I can’t exactly remember what my first beat ’em up was, but I believe it was one of the NES Teenage Mutant Ninja Turtles games. They’re great to play solo for sure, but most of my fun came by way of co-op, mashing away with three (or more) players on an arcade cabinet. There’s an awesome sense of comradery there, all focusing on the common goal at once — something that’s very rarely replicated in the gaming world’s current online focus. TrainCrasher (Free) might not have co-op, but it’s a fun enough recreation of all of those old classics.
After picking from one of five starter characters, you’re ready to rock. TrainCrasher is presented by way of a level-based progression system, where players battle their way through a linear stage through to the end, and fight a boss at the end. Along the way you’ll encounter light exposition as the story attempts to make sense, but given the shallow cast, it’s mainly a means to an end. The same could be said for a lot of other entries in the genre, but here, poor translation work ensures that the dialogue not only isn’t impactful, but often doesn’t make a whole lot of sense.
The combat system really reminds me of Koei Tecmo’s famous Dynasty Warriors series. In essence, there’s a basic attack button and an enhanced one, offering up different combos depending on how many presses of the former you hit. For instance, one basic and one enhanced might spring a launcher, and two basics and an enhanced may spring an AOE (area-of-effect) ability, hitting multiple foes. It’s an easy to digest concept, but one that still functions quite well, and especially so for a mobile game with limited control options. There’s also a combo system where you can “tag out" another character, spicing things up even further.
Sadly, a lot of this goodwill is ruined by the cavalcade of microtransactions that are shoved in front of you on a constant basis. After completing a level you can up your chances of gaining a better reward, there’s daily login bonuses, and you can buy equipment, gold, coins, and boosts from the shop. The “Starter Pack" of the basics will run you $11.99, and there are purchases ranging from a few bucks all the way up to $57.99 and above.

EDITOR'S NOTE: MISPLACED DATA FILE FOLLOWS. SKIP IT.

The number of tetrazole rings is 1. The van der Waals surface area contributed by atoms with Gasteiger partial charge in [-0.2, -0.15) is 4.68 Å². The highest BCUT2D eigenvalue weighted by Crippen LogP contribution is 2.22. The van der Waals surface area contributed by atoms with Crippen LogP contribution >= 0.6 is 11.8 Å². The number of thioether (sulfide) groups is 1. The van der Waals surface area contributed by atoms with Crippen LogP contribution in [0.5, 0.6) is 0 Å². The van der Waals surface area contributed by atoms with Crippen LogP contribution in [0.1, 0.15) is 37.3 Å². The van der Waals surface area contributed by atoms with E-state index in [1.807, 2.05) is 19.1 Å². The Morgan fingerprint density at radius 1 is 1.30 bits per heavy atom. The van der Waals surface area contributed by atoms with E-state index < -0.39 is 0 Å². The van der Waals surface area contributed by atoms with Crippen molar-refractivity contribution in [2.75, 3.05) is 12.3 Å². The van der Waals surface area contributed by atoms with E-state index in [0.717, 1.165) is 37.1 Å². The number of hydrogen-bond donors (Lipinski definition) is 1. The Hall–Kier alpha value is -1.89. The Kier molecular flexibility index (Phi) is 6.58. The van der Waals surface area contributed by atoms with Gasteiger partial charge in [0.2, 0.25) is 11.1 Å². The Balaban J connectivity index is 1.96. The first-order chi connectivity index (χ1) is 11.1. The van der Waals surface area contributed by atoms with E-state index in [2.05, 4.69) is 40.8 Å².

I managed to mostly get a base level of enjoyment out of TrainCrasher without dropping my bank account on it, but a lot of elements come back to bite you the more you play. Asynchronous PVP is a big problem, as most of the community is filled with players who are pay-to-win enhanced into oblivion. In terms of the campaign however, it does get better as time goes on. New enemy types are mixed in, and new playable characters are unlocked as players progress through. It’s not all a train wreck, as the game houses over 30 levels, as well as events and challenges to keep you going. The Gold Rush mode is probably my favorite, featuring an auto-scrolling level with explosive barrels that grant coins. An energy system complicates things however.
If it was a premium game, I’d be recommending TrainCrasher in a heartbeat to just about everyone. But as it stands, a lot of content is gated and locked behind purchases that would have you spend well over $100 for the privilege. If you’re into beat ’em ups, give it a shot and see how much you can stomach though.